Chinese mythology contains many tales of animal shapeshifters, capable of taking on human form. The most common such shapeshifter is the huli jing , a fox spirit which usually appears as a beautiful young woman; most are dangerous, but some feature as the heroines of love stories. Madame White Snake is one such legend; a snake falls in love with a man, and the story recounts the trials that she and her husband faced. The fox, or kitsune is among the most commonly known, but other such creatures include the bakeneko , the mujina and the tanuki.
Korean mythology also contains a fox with the ability to shapeshift. Unlike its Chinese and Japanese counterparts, the kumiho is always malevolent. Usually its form is of a beautiful young woman; one tale recounts a man, a would-be seducer, revealed as a kumiho. In Somali mythology Qori ismaris "One who rubs himself with a stick" was a man who could transform himself into a " Hyena-man " by rubbing himself with a magic stick at nightfall and by repeating this process could return to his human state before dawn.
The Ligahoo or loup-garou is the shapeshifter of Trinidad and Tobago's folklore. This unique ability is believed to be handed down in some old creole families, and is usually associated with witch-doctors and practitioners of African magic.
The name of the Nahuel Huapi Lake in Argentina derives from the toponym of its major island in Mapudungun Mapuche language: There is, however, more to the word "Nahuel" - it can also signify "a man who by sorcery has been transformed into a puma" or jaguar. Shapeshifting may be used as a plot device , such as when Puss in Boots in the fairy tales tricks the ogre into becoming a mouse to be eaten.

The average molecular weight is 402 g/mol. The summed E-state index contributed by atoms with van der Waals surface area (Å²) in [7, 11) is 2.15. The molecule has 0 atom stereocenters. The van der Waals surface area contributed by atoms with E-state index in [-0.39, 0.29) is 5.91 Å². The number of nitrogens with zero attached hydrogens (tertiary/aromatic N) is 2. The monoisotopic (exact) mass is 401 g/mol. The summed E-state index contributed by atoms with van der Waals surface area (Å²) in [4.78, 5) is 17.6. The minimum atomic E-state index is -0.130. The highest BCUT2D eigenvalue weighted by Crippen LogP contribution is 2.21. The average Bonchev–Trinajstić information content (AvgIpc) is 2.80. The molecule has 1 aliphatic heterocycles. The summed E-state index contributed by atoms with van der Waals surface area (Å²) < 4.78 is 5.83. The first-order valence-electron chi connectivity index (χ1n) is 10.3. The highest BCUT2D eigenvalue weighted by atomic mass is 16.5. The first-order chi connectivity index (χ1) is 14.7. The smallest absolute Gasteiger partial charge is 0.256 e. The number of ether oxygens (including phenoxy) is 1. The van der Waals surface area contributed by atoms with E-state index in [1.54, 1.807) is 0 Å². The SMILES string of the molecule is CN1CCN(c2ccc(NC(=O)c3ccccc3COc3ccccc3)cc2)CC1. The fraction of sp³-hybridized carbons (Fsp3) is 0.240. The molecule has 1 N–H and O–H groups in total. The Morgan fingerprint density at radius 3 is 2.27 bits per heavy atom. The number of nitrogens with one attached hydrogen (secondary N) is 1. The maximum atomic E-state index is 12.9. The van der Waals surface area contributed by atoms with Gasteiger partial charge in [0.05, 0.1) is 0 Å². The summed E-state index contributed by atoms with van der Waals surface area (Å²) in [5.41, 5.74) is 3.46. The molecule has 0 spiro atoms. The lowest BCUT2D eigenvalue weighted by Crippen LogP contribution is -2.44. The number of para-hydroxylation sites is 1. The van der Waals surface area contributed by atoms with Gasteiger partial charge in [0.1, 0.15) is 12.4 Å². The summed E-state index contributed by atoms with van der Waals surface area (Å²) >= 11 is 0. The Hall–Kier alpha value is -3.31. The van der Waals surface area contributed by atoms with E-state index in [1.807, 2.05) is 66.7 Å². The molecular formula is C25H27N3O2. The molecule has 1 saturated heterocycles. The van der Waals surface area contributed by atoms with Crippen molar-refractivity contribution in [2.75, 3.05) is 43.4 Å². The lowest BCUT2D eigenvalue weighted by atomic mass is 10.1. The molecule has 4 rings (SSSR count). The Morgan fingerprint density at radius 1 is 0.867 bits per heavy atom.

Shapeshifting may also include symbolic significance, like the Beast's transformation in Beauty and the Beast indicates Belle's ability to accept him despite his appearance. When a form is taken on involuntarily, the thematic effect can be one of confinement and restraint; the person is bound to the new form. In extreme cases, such as petrifaction , the character is entirely disabled.
shapeshifter - Wiktionary
On the other hand, voluntary shapeshifting can be a means of escape and liberation. Even when the form is not undertaken to resemble a literal escape, the abilities specific to the form allow the character to act in a manner that was previously impossible. Examples of this are in fairy tales. A prince who is forced into a bear's shape as in East of the Sun and West of the Moon is a prisoner, but a princess who takes on a bear's shape voluntarily to flee a situation as in The She-Bear escapes with her new shape.
Le Guin depicts an animal form as slowly transforming the wizard's mind, so that the dolphin, bear or other creature forgets it was human, making it impossible to change back.
This makes an example for a voluntary shapeshifting becoming an imprisoning metamorphosis. Some are rare, such as Italo Calvino 's " The Canary Prince " is a Rapunzel variant in which shapeshifting is used to gain access to the tower. In many cases, imposed forms are punitive in nature. This may be a just punishment, the nature of the transformation matching the crime for which it occurs; in other cases, the form is unjustly imposed by an angry and powerful person. In fairy tales, such transformations are usually temporary, but they commonly appear as the resolution of myths as in many of the Metamorphoses or produce origin myths.